It doesn't matter if they were acting in a representative capacity when they made the statement and it shouldn't matter which witness is designated the representative of the state. Lee and Finch are both AGENTS of the state and were acting in the course of their employment so their statements are not hearsay under 801(d)(2)(d). Even though there is no stipulation to that effect, how could you argue that the officer in charge of the investigation was not acting in the course of his employment?

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    Re: Admission by Party Opponent

    [quote author=mockabelle link=topic=4305.msg178674#msg178674 date=1256096296]
    It doesn't matter if they were acting in a representative capacity when they made the statement and it shouldn't matter which witness is designated the representative of the state. Lee and Finch are both AGENTS of the state and were acting in the course of their employment so their statements are not hearsay under 801(d)(2)(d). Even though there is no stipulation to that effect, how could you argue that the officer in charge of the investigation was not acting in the course of his employment?
    [/quote]

    While I have wondered about that myself at times, I am almost positive that that argument does not apply to investigators/police. I want to know what crim law attorneys have to say about this idea.

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    Re: Admission by Party Opponent

    Admission by Party Opponent doesn't apply to the State of Midlands in this case. It would be somewhat ridiculous to attempt to invoke this rule as the defense. In a civil case obviously both sides have grounds under 801-D(2) but there is no party opponent in a criminal case for the prosecution because they represent the State. The prosecution may, however, invoke this rule when bringing in statements from Jackie Owens. I have conferred with some of our attorney coaches, two of them criminal defense attorneys, who have echoed the same idea. There is no mandate that such a statement be against his interest. It seems if someone is arguing that they are probably confusing it with 804-3 which is an actual exception.

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    Re: Admission by Party Opponent

    [quote author=Nur Rauch link=topic=4305.msg178676#msg178676 date=1256097321]
    While I have wondered about that myself at times, I am almost positive that that argument does not apply to investigators/police. I want to know what crim law attorneys have to say about this idea.
    [/quote]

    I'm a prosecutor and I've never heard of 801(d)(2) being used by defendants to admit out of court statements by law enforcement under the theory that they were made by the U.S. in a representative capacity. I just think that's a misinterpretation of the rule.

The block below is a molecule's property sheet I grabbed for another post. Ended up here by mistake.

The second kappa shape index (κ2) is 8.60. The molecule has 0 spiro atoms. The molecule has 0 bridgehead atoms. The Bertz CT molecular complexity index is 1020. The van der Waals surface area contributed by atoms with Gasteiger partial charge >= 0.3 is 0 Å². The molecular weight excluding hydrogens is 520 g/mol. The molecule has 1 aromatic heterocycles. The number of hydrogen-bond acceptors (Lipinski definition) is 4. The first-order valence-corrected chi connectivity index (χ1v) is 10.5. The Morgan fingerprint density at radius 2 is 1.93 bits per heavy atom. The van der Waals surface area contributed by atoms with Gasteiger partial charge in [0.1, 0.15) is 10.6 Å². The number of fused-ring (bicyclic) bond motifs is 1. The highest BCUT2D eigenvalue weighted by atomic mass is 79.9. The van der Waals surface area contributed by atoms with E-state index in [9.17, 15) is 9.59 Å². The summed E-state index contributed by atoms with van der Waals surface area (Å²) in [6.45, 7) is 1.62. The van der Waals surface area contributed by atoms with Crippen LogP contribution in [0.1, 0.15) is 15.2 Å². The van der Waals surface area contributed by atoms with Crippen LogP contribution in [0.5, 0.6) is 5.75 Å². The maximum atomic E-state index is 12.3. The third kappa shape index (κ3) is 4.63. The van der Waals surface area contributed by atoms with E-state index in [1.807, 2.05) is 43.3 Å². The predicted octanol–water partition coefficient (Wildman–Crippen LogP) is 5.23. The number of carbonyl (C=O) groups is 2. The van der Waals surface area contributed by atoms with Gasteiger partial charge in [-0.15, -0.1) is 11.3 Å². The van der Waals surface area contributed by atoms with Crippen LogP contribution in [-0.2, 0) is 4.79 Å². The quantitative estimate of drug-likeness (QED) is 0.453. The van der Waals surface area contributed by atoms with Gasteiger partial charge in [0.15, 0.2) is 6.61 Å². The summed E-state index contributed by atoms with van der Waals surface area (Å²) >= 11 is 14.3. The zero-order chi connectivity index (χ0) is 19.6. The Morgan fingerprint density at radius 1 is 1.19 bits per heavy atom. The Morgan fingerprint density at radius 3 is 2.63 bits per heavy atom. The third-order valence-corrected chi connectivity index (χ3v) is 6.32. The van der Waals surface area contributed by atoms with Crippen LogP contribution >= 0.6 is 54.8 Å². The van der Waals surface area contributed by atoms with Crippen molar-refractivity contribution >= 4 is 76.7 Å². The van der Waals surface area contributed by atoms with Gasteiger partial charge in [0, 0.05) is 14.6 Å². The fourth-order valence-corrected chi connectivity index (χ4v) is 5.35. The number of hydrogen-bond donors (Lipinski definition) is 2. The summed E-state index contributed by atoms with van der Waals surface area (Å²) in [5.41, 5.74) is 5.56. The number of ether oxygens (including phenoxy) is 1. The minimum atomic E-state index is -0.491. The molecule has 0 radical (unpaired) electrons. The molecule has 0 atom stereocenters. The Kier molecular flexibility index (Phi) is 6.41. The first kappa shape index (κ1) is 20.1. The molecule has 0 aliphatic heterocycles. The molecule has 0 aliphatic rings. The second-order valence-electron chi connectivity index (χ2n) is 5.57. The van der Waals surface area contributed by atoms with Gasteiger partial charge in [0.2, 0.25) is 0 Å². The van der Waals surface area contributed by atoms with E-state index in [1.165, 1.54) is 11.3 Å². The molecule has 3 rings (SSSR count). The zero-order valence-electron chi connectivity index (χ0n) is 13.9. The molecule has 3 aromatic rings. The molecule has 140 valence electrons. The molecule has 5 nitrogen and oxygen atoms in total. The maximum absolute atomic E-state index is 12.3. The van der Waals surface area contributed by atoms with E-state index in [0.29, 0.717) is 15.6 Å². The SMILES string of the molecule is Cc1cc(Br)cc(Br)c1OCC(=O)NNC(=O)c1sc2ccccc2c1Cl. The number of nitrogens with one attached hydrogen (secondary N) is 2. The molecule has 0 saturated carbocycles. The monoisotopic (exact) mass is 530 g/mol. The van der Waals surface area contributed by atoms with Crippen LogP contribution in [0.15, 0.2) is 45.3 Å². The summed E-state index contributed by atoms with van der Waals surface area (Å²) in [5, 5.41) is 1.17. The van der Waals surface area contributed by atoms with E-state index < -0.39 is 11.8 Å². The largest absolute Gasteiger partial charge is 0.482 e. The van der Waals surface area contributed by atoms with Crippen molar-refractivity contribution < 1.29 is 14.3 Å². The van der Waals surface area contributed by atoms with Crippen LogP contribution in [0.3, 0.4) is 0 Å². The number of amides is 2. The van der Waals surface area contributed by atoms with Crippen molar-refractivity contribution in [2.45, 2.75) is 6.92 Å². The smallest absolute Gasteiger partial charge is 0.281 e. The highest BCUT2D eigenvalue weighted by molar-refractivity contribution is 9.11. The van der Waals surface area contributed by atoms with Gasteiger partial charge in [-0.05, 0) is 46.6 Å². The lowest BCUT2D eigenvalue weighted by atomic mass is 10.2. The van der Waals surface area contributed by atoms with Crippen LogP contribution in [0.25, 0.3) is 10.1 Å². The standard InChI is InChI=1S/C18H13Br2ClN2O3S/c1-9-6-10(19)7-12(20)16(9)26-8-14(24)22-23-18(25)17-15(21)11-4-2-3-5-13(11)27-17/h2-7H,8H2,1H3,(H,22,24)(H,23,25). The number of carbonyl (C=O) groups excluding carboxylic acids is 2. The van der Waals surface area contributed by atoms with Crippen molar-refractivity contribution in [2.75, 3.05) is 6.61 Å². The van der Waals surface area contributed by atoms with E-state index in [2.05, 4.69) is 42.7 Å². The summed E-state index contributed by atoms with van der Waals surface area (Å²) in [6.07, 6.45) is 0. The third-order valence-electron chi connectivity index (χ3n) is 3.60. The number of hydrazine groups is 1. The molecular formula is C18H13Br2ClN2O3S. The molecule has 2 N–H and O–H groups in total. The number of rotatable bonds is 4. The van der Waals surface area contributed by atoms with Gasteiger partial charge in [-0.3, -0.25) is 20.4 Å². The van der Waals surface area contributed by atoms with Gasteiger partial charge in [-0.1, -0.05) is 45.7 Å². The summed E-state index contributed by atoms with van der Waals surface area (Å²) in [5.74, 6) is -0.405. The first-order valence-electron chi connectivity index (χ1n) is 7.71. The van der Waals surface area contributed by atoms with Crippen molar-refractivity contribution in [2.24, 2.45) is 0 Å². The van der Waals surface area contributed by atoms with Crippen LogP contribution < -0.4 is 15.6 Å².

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    Re: Admission by Party Opponent

    I'm also a prosecutor, and I've also never seen a defense attorney try to get a police officer's statements in under 801(d)(2). But I'm not so sure it's an illegitimate argument. I've seen arguments about it somewhere on the internet, at least. If I were judging, I'd certainly at least consider this argument if made by a defendant.

    KShaw, your post is simply wrong. I'll comment on it more later if necessary.
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    Re: Admission by Party Opponent

    FunCepts, does your jurisdiction's rule for party-opponent statements generally track 801(d)(2)? That might make a difference, as well.

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    Re: Admission by Party Opponent

    [quote author=FundamentalPrecepts link=topic=4305.msg178685#msg178685 date=1256123244]
    I'm also a prosecutor, and I've also never seen a defense attorney try to get a police officer's statements in under 801(d)(2). But I'm not so sure it's an illegitimate argument.
    [/quote]

    I'm curious, and also bored in LRW so I'm not thinking about this thoroughly right now, but how would one argue that Finch/Lee's statements are being offered against the State of Midlands? I understand that they would probably be offered to exculpate Owens in some way, but does that inherently make them offered against the State?
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    Re: Admission by Party Opponent

    Interesting question. I think that would be the flipside of the prosecution's offering a defendant's statements: they're inherently offered against the defendant because they are being offered by the prosecution.

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    Re: Admission by Party Opponent

    That makes sense with the understanding that the defendant is the one on trial, therefore anything offered by the prosecution, with that premise, is necessarily offered against the defendant- or else it's irrelevant. I'm curious, what constitutes offering something against the State? Is it possible to offer something against the party not on trial?